The basal ganglia are a set of interconnected neural populations, deep in the brain, that are involved in various important brain functions such as learning, habit formation, and motor control. Damage to or malfunctioning of the basal ganglia has been found in various neurological disorders such as Parkinson's disease, Tourette syndrome, or Huntington's disease. Typically, malfunctioning of the basal ganglia is associated with increased synchrony in the activity of basal ganglia neurons. For example, the decline in motor control in Parkinson's disease seems to be related to the tendency of large parts of basal ganglia neurons to fire in concert at frequencies between 12-30 Hz (beta frequency band), thus reducing their information encoding capacities.

In this project, I use mathematical modeling and computer simulations to examine the conditions under which neurons in the basal ganglia start to fire in synchrony. During my PhD, I built a mathematical model of the external pallidum, a central part of the basal ganglia, and analyzed the neural synchronization properties of the model under normal and dopamine depleted conditions [4]. Furthermore, my co-authors and I showed via this model how the complex features of parkinsonian neural synchronization that have been found in human patients could emerge at the level of the external pallidum [4, 5].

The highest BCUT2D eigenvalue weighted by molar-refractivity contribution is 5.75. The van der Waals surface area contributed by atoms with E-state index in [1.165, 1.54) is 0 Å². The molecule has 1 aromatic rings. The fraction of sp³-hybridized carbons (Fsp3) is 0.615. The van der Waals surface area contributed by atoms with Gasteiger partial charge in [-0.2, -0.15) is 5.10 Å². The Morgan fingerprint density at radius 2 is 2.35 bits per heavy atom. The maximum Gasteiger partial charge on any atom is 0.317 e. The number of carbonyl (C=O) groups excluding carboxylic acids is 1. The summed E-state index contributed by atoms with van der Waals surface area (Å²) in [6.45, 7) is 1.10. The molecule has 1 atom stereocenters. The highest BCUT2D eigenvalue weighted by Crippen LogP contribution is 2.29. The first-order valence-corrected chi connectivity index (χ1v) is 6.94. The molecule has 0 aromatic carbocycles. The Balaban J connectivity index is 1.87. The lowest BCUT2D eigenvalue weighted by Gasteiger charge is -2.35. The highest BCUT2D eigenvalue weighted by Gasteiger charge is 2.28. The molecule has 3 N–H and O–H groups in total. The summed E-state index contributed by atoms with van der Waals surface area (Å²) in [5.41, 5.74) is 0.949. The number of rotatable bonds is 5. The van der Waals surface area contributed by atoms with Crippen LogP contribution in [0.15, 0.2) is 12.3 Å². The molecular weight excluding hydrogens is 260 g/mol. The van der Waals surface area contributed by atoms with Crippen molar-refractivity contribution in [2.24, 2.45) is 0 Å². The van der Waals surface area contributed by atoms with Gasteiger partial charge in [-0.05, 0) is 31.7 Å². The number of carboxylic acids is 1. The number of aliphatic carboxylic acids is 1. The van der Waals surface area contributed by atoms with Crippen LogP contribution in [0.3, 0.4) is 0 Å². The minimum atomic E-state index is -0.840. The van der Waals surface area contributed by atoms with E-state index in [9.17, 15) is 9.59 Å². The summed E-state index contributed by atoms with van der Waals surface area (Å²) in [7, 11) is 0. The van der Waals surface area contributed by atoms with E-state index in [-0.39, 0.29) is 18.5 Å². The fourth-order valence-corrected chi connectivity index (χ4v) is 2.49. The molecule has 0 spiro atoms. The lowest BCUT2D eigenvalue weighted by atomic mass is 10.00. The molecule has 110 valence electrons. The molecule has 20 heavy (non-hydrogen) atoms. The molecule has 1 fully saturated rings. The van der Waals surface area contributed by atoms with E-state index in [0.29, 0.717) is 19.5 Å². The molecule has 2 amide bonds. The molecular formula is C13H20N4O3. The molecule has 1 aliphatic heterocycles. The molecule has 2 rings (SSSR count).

[4]  Gast et al. (2021) Journal of Neuroscience.

[5] Gong et al. (2021) Brain.